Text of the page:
Tuesday, May 09, 2006

A preferred stock ETF, Why Not?

Since the 2003 Tax act which lowered the tax rate of dividends, more investors have been seeking equity income. There are now eight dividend focused ETFs with almost $7 billion in assets. But there is hollow spot, because there are no ETFs devoted to preferred stock, which is the logical investment for fixed dividend income.

Preferred stock is senior equity. In exchange for a limited claim on the company’s assets and future growth; preferred shares are entitled to a dividend preference and fixed rate of dividends. Before any dividends can be paid on the common shares, all dividends owed to the preferred stock classes must be satisfied.

Unlike common stock which typically yields 1.7% (S&P 500 average), preferred shares tend to pay between 5% and 9%. Dividends on traditional preferred stock are "qualified dividends", which means you only pay 15% tax on them. A second ETF that would be useful, would be a hybrid preferred ETF that invested in preferred shares that did not pay qualified dividends. There is a huge market for these types of shares which are issued by REITs and capital funding trusts. This ETF would have a somewhat higher yield than one that restricted itself to traditional preferreds only.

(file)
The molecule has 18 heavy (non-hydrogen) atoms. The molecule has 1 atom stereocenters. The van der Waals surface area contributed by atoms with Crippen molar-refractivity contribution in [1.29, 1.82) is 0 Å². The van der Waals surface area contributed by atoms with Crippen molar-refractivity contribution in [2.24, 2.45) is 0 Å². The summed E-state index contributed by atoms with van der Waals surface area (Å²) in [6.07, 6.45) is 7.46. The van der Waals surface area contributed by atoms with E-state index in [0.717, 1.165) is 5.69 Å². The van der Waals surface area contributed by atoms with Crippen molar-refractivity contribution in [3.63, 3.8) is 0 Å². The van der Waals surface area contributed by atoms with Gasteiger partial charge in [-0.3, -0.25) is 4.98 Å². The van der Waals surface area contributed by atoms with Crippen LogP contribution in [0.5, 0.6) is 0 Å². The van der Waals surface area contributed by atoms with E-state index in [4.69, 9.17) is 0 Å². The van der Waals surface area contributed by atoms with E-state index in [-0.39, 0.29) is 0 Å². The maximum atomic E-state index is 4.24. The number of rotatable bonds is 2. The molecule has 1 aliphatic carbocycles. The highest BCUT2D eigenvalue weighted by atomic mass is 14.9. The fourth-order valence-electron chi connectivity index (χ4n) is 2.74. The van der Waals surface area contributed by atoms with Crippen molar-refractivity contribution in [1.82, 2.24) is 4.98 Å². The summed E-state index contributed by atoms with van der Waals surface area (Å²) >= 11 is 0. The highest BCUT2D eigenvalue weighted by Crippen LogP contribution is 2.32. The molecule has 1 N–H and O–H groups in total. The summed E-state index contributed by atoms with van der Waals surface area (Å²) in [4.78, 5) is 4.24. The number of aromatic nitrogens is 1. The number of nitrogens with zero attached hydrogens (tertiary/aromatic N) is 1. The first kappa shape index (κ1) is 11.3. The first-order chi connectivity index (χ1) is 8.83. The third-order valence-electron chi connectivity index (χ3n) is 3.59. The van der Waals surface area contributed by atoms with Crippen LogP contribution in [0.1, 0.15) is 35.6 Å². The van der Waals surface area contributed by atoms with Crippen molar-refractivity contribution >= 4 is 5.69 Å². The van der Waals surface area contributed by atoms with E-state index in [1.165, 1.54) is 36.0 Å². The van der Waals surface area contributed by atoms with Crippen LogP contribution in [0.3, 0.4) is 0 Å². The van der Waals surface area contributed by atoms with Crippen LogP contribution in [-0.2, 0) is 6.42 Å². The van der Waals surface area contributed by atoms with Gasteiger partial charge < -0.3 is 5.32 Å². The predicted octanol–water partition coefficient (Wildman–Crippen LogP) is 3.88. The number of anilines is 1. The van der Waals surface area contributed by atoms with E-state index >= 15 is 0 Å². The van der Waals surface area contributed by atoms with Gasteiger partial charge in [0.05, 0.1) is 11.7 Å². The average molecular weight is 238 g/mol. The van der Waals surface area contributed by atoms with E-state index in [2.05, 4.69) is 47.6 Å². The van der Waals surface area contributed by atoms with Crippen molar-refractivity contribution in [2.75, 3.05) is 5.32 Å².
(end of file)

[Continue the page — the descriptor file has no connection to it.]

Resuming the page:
A preferred stock ETF that tracked traditional preferred shares rated BB+ and better, would yield at least twice as much as high yield dividend ETFs like (PEY) or (FDL) currently yield (~3%). At the same time, preferred shares are less affected by the gyrations of the stock market. They are mostly sensitive to interest rates and credit quality. This makes them an excellent source of diversification.

Investment advisor Flaherty & Crumrine specializes in preferred stock. They run several closed end funds that invest in preferred stock, as well as sponsoring http://www.preferredstockguide.com/ which has a searchable database and educational materials.

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